12 April 2023

Are mirror wills right for us?

By Victoria Wells, Solicitor, Hayes + Storr.

If you are married, in a civil partnership or cohabiting with a long term partner, and thinking of making or updating your will, you may have heard the expression ‘mirror wills’ and wonder if this would be suitable for you.

Mirror wills are wills made by two or more people in identical or very similar terms – effectively mirroring each other’s arrangements.

For many couples, mirror wills may be the most appropriate option, but you should always check with a legal professional as some circumstances might mean that mirror wills are not the best approach for you.

What are mirror wills?

Mirror wills are used to ensure that everything you own passes according to the shared wishes of both parties. A typical set up for mirror wills is for everything to pass to the surviving partner, and then after they die everything will pass to those people or charities that you both chose together.

How are mirror wills used?

Mirror wills are particularly useful for those in second marriages or with children from previous relationships, as they help to ensure that both sides of the family are treated fairly and equally.

If you decide to make separate wills and you do not mirror your wishes, any money or property passing to the survivor after the first death, will then ultimately pass according only to their wishes.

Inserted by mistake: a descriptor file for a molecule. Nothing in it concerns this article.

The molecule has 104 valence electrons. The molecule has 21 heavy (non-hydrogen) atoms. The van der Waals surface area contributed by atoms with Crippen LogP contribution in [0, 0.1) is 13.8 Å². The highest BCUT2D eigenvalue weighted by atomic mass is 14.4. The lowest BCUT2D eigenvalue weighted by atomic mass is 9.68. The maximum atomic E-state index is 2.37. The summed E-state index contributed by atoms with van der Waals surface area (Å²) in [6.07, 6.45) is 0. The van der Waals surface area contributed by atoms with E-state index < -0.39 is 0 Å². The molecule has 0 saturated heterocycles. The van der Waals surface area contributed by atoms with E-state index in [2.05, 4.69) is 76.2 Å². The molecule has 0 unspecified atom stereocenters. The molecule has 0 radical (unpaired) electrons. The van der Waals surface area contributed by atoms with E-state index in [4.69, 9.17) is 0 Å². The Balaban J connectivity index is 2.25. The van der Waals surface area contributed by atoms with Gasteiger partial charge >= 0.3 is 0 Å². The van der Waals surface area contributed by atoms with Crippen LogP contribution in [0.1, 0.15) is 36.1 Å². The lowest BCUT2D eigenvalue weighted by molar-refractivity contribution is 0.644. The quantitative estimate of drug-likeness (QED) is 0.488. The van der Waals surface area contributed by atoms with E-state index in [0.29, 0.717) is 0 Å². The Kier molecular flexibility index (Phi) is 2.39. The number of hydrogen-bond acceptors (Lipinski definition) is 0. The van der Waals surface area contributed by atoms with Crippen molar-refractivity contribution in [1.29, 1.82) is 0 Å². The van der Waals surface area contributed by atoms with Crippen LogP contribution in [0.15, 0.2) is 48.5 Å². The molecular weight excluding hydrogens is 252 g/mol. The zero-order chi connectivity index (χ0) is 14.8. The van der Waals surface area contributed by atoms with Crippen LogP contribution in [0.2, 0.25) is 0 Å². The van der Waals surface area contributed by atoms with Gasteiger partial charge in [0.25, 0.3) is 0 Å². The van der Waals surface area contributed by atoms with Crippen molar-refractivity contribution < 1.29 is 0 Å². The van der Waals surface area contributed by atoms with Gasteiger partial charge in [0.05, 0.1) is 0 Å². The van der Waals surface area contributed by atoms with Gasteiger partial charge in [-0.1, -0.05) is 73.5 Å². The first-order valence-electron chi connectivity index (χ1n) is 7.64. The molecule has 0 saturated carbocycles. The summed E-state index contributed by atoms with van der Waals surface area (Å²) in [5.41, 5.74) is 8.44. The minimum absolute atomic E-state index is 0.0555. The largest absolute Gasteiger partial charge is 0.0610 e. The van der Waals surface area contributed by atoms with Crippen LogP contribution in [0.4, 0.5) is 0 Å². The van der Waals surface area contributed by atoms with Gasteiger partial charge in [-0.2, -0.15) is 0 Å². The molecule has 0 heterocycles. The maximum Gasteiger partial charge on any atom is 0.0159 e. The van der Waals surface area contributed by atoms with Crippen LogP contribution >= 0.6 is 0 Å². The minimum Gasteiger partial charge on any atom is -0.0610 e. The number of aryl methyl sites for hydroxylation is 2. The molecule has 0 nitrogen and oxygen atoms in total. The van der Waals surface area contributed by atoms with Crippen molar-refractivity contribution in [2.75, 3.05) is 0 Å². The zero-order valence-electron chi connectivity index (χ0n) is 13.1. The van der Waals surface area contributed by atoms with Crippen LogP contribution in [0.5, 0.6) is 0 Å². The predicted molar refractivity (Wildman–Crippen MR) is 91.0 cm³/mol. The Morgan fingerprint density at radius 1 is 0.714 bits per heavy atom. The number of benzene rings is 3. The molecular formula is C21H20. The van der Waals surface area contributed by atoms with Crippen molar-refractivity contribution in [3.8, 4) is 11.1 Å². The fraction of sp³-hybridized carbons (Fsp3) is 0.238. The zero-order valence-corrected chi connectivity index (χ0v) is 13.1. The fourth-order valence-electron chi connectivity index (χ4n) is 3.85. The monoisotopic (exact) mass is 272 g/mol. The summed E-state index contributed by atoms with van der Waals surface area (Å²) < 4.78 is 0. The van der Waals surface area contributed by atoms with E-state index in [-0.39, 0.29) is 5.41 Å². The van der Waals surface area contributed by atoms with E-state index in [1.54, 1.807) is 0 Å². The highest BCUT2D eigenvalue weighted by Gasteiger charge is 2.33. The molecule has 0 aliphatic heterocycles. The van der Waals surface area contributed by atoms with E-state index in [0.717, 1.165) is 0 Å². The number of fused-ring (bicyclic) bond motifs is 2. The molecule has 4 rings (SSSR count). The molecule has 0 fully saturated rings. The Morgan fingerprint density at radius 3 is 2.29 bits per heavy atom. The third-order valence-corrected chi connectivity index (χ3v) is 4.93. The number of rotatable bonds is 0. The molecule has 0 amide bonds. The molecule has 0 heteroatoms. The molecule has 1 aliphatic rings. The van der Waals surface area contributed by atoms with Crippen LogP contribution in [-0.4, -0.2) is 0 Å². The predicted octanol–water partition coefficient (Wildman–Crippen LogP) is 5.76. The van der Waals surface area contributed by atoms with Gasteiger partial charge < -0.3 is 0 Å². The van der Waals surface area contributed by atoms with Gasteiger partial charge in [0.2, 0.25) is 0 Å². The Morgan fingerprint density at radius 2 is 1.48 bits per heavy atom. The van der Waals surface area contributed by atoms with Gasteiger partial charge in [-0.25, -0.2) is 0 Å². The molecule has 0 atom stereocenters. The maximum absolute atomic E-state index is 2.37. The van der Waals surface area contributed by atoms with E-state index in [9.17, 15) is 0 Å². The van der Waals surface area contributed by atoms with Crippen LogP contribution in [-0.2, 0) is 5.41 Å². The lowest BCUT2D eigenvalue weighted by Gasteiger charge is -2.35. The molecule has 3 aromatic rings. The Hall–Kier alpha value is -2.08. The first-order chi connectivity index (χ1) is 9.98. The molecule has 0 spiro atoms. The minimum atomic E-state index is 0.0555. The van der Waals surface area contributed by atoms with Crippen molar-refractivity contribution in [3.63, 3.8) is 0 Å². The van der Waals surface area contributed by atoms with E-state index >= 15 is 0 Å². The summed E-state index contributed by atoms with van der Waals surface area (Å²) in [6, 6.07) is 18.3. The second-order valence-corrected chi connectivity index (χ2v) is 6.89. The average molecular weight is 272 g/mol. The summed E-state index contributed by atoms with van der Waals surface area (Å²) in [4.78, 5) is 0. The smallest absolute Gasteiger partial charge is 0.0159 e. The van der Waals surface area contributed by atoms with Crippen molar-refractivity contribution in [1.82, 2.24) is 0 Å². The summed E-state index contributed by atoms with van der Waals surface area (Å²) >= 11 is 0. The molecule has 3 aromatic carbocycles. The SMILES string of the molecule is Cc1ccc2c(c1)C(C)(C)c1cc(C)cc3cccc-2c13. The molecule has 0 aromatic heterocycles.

Advantages of mirror wills

Mirror wills are useful to protect the interests of the survivor as well as the remaining family of the first person to die.

For married couples and those in a civil partnership, mirror wills are also likely to be beneficial for the purpose of inheritance tax, as including each other as beneficiaries initially allows you to take advantage of the tax free allowances available.

Disadvantages of mirror wills

Mirror wills do not come with any assurance that the survivor will not change their will, make a new will, or remarry following the first death.

Before making your mirror wills, it is imperative that you completely trust one another to stick by any joint decisions you make once one of you is no longer alive. As there is no legal obligation on the survivor to retain the terms of the mirror wills, they could simply make a new will leaving everything to beneficiaries of their own choosing, such as their own biological children. As such, mirror wills might not be suitable if there is any element of distrust or if your families do not get along.

It is also important to note that any later marriage or civil partnership would automatically revoke the survivor’s will. As such, your jointly chosen beneficiaries could miss out even if this is not the survivor’s intention. If the survivor does remarry, they should seek legal advice to ensure that their will continues to accurately reflect your joint wishes.

How can we help?

Mirror wills are often a good option, but this is dependent on your individual circumstances, and you should seek legal advice before making any new will.

For further information, please contact Victoria Wells on 01328 863231 or email victoria.wells@hayes-storr.com.

This article is for general information only and does not constitute legal or professional advice. Please note that the law may have changed since this article was published.